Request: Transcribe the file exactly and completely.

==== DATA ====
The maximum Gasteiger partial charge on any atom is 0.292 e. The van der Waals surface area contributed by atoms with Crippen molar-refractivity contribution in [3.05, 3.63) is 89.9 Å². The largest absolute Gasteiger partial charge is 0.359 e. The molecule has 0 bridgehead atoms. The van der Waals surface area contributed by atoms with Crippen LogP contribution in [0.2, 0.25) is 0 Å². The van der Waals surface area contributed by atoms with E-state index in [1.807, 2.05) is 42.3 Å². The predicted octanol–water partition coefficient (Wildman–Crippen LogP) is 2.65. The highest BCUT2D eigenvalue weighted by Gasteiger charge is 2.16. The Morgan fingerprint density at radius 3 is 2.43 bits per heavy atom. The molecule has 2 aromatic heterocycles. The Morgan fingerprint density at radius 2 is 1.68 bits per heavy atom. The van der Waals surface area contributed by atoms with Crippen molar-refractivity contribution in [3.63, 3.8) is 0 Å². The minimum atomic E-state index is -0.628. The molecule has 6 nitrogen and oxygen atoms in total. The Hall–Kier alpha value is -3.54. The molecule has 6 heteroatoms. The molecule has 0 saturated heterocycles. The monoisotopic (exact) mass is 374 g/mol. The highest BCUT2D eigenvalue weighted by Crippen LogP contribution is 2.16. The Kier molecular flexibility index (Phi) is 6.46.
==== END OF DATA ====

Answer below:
The maximum Gasteiger partial charge on any atom is 0.292 e. The van der Waals surface area contributed by atoms with Crippen molar-refractivity contribution in [3.05, 3.63) is 89.9 Å². The largest absolute Gasteiger partial charge is 0.359 e. The molecule has 0 bridgehead atoms. The van der Waals surface area contributed by atoms with Crippen LogP contribution in [0.2, 0.25) is 0 Å². The van der Waals surface area contributed by atoms with E-state index in [1.807, 2.05) is 42.3 Å². The predicted octanol–water partition coefficient (Wildman–Crippen LogP) is 2.65. The highest BCUT2D eigenvalue weighted by Gasteiger charge is 2.16. The Morgan fingerprint density at radius 3 is 2.43 bits per heavy atom. The molecule has 2 aromatic heterocycles. The Morgan fingerprint density at radius 2 is 1.68 bits per heavy atom. The van der Waals surface area contributed by atoms with Crippen molar-refractivity contribution in [3.63, 3.8) is 0 Å². The minimum atomic E-state index is -0.628. The molecule has 6 nitrogen and oxygen atoms in total. The Hall–Kier alpha value is -3.54. The molecule has 6 heteroatoms. The molecule has 0 saturated heterocycles. The monoisotopic (exact) mass is 374 g/mol. The highest BCUT2D eigenvalue weighted by Crippen LogP contribution is 2.16. The Kier molecular flexibility index (Phi) is 6.46.